Just a few months ago, the New Zealand government announced potential plans to levy foreign bookmakers for offering their services to local players. Now, according to the most recent news reports on the matter, the government has gone ahead with these plans by introducing the Racing Amendment Bill.
The new bill was introduced to Parliament just over a week ago. It will require all international bookmakers operating in New Zealand to pay both an information charge and a consumption levy when taking wagers from New Zealanders. The law will specifically cover bets made on New Zealand races and sporting events.
So far, the size of the proposed levies has not yet been set out by the state, as the bill still needs to be evaluated by Parliament. However, it has been made public knowledge that foreign bookies could face fines of up to NZ$50,000 if they fail to pay their respective levies for providing betting services on the island.
$45m in Lost Revenues Estimated Due To Offshore Operators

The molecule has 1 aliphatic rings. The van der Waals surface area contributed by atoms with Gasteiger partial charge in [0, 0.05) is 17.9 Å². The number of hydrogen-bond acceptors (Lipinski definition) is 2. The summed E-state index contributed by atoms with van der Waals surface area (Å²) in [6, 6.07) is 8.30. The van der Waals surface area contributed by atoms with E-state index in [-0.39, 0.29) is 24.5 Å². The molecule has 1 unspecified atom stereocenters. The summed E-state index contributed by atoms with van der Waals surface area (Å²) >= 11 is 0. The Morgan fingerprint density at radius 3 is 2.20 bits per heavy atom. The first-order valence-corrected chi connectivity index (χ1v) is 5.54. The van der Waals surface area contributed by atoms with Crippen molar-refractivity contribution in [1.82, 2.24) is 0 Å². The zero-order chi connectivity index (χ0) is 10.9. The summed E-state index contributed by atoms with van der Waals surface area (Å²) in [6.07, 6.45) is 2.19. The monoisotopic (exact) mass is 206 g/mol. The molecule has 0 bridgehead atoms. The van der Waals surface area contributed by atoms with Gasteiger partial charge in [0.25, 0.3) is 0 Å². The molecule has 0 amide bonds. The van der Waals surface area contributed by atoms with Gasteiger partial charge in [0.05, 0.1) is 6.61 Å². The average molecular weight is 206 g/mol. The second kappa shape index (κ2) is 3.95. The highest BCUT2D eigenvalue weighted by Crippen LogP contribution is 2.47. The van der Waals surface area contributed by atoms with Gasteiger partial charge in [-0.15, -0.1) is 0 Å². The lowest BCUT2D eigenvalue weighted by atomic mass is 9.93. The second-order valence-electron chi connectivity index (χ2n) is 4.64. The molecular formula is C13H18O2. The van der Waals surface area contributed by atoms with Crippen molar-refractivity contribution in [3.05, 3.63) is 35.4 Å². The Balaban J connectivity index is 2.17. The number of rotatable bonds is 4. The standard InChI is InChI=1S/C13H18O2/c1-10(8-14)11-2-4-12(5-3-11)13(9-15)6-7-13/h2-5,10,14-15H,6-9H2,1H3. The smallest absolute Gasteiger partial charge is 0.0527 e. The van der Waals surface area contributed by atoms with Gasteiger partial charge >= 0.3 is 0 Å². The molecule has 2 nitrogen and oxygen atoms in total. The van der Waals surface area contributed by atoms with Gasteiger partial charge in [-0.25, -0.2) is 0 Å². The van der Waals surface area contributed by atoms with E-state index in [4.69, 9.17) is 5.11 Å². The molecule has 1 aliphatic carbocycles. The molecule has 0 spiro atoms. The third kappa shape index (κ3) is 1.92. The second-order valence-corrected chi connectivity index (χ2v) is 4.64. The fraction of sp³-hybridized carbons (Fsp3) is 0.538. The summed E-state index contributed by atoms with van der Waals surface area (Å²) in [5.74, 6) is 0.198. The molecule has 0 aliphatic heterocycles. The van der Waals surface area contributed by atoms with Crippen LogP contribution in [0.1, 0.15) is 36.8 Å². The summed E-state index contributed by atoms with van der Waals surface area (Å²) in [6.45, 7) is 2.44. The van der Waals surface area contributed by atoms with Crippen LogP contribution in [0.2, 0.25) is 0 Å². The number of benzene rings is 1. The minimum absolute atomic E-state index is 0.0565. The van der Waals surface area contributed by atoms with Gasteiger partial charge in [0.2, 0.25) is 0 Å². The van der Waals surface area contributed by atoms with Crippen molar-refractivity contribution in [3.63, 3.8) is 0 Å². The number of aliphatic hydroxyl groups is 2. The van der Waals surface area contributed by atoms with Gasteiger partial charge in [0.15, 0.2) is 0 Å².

This new legislation has closely followed a report carried out by a government-based working group, which revealed that an estimated NZ$45 million (US$33.4 million) in revenues are being lost through Kiwis choosing offshore betting options instead of local operators.
The new tax is intended to support the local racing and sports betting industries, ideally by weeding out foreign competition and allowing local sportsbooks to claim the lion’s share of the wagering market.
Despite the support for the new bill, the Department of Internal Affairs (which monitors the country’s racing and gaming industries) has cautioned that most of the lost revenue revealed by the report could be recovered through ‘voluntary compliance’.
New Taxes Will Rely On Voluntary Cooperation
Former Internal Affairs policy manager Steven Waldergrave stated to local media that the collection of the new taxes will rely on voluntary cooperation from offshore bookmakers, considering extraterritorial factors.
At the present, New Zealand is fairly strict with regards to its betting legislation; foreign bookmakers may not advertise their services in the country, where the New Zealand Racing Board’s TAB betting company has a total monopoly on marketing.
With that said, there are no current measures in place to prevent foreign operators from taking online bets from local punters.